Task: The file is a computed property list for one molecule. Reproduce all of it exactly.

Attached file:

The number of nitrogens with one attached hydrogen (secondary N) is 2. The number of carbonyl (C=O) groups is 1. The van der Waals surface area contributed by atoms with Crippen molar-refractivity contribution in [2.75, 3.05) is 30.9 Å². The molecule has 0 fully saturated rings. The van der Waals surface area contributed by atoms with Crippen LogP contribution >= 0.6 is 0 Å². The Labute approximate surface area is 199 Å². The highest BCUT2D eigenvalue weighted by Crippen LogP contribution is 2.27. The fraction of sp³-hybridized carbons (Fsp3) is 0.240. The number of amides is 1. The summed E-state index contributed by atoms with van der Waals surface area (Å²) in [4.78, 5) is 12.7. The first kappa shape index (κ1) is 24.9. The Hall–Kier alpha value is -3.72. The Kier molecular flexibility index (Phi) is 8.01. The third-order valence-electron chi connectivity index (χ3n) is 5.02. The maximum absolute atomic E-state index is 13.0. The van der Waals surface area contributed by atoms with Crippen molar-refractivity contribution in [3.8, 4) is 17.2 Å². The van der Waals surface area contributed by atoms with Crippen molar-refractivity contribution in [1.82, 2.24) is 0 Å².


The number of nitrogens with one attached hydrogen (secondary N) is 2. The number of carbonyl (C=O) groups is 1. The van der Waals surface area contributed by atoms with Crippen molar-refractivity contribution in [2.75, 3.05) is 30.9 Å². The molecule has 0 fully saturated rings. The van der Waals surface area contributed by atoms with Crippen LogP contribution >= 0.6 is 0 Å². The Labute approximate surface area is 199 Å². The highest BCUT2D eigenvalue weighted by Crippen LogP contribution is 2.27. The fraction of sp³-hybridized carbons (Fsp3) is 0.240. The number of amides is 1. The summed E-state index contributed by atoms with van der Waals surface area (Å²) in [4.78, 5) is 12.7. The first kappa shape index (κ1) is 24.9. The Hall–Kier alpha value is -3.72. The Kier molecular flexibility index (Phi) is 8.01. The third-order valence-electron chi connectivity index (χ3n) is 5.02. The maximum absolute atomic E-state index is 13.0. The van der Waals surface area contributed by atoms with Crippen molar-refractivity contribution in [3.8, 4) is 17.2 Å². The van der Waals surface area contributed by atoms with Crippen molar-refractivity contribution in [1.82, 2.24) is 0 Å².